Finding America’s Next President – who is going to run in 2024?

(Photo: CCL)

By Sam Chapman – Regular Contributor

American election season, in some form or another, is only ever around the corner. Now that mid-terms are behind us, and a new Congress has been sworn in, focus turns to preparations for the November 2024 presidential election – specifically, who might partake. While this question is hotly-debated at the best of times, it is especially complicated for the upcoming campaign due to the deep unpopularity of incumbent Democrat Joe Biden, and the lack of cohesion within the opposing Republican Party. Even in such early days as these, it seems this election cycle will see the old guard of both parties face off against newer faces, with no guarantees on either side.

Ordinarily, there would be little doubt amongst the president’s party as to how the next year will go. A president in their first term typically announces their re-election campaign now, and spends the next twelve months planning their platform, ready for the race to heat up next summer. As yet, President Biden has not declared he seeks a second term, and commentators believe he could go either way. This fact alone is a damning indictment.

The last president to not seek re-election was Lyndon Johnson in 1968. His handling of the Vietnam War had lowered his approval rating below 40%, and many prominent Democrats were gearing up to challenge him. Things are not yet so dire for Joe Biden; no colleagues have openly opposed him, but there is little love for him nationwide, and his approval ratings make for grim fortune-telling.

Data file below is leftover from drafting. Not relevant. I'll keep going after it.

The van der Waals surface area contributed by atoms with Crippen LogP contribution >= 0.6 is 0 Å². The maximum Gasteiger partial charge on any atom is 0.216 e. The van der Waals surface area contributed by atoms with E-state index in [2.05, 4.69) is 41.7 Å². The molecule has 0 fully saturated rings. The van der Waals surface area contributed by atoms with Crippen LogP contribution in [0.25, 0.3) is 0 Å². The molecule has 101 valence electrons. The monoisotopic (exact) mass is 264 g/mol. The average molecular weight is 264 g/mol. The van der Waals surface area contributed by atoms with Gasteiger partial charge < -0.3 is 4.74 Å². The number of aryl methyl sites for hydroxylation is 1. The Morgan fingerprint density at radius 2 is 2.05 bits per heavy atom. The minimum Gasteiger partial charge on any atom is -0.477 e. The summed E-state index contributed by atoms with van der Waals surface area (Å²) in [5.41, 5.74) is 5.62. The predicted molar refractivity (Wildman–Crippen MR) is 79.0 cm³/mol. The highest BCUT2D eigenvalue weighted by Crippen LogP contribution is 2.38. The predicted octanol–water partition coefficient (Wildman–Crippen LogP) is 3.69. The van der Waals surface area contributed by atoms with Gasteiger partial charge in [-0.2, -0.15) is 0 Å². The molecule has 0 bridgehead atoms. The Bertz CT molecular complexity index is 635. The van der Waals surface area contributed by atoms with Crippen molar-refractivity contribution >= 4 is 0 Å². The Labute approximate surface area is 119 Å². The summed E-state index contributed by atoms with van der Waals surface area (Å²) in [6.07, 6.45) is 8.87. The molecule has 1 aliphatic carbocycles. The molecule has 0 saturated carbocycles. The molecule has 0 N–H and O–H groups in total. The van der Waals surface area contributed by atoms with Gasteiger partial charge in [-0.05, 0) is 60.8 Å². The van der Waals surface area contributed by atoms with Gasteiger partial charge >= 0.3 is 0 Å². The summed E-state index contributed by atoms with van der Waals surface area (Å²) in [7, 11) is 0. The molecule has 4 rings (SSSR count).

The Democrats defied expectations in November’s mid-terms – losing fewer House seats than anticipated, and expanding their Senate majority– and this performance buoyed Joe Biden’s re-election hopes. Then, in mid-January, the Department of Justice opened a formal investigation into the president’s cavalier storage of classified documents in a privategarage, “next to his Corvette”. Although Biden has insisted this was a harmless error, it feeds the growing impression that the eighty-year-old is showing his age. If Biden declines to run again, this recent controversy can be held responsible.

The president standing aside would ordinarily pave the way for the Vice President to campaign alone: when Johnson backed out of 1968, VPHumphrey led the Democrats (albeit unsuccessfully.) However, current VP Kamala Harris – who made history in 2021 by being inaugurated as the first female in that office – carries the distinct dishonour of being among the few politicians less beloved than Biden himself. As Californian Attorney General, she oversaw large-scale imprisonment for marijuana possession, leaving a sour taste among Democrats, and moreover she is seen as impersonal, unproductive, and a little bit weird

Nor are there likely gems in Biden’s cabinet. Transport Secretary Pete Buttigieg (self-styled ‘Mayor Pete’) is the cabinet member most likely to run, becoming the first openly-gay candidate if successful. Regardless, his campaign would be dead-on-arrival. Buttigieg ran for president in 2020, coming far short of nomination, gaining the unfortunate nickname ‘Mayo Pete’, due to his inability to attract non-white voters. There is understanding in the party establishment that, if the Democrats are to win again, fresh faces must be presented.

Two candidates emerge. First, Governor Gretchen Whitmer, whoserecent landslide victory in Michigan has made her one to watch. Herability to capture floating voters in her swing state, and warm them to progressive issues such as abortion access, has placed her in an electoral sweet spot. The only limitation is that she has indicated her plans to remain in Michigan for the foreseeable future. The more likely candidate is Governor Gavin Newsom of California. Younger, slicker, and far more popular than Biden, his achievements in the state include a $100 billion ‘California Comeback’ plan for pandemic recovery, free school meals, and widely-supported gun reform. In short, Newsom is providing the policies Biden supports, minus the blunders Biden suffers.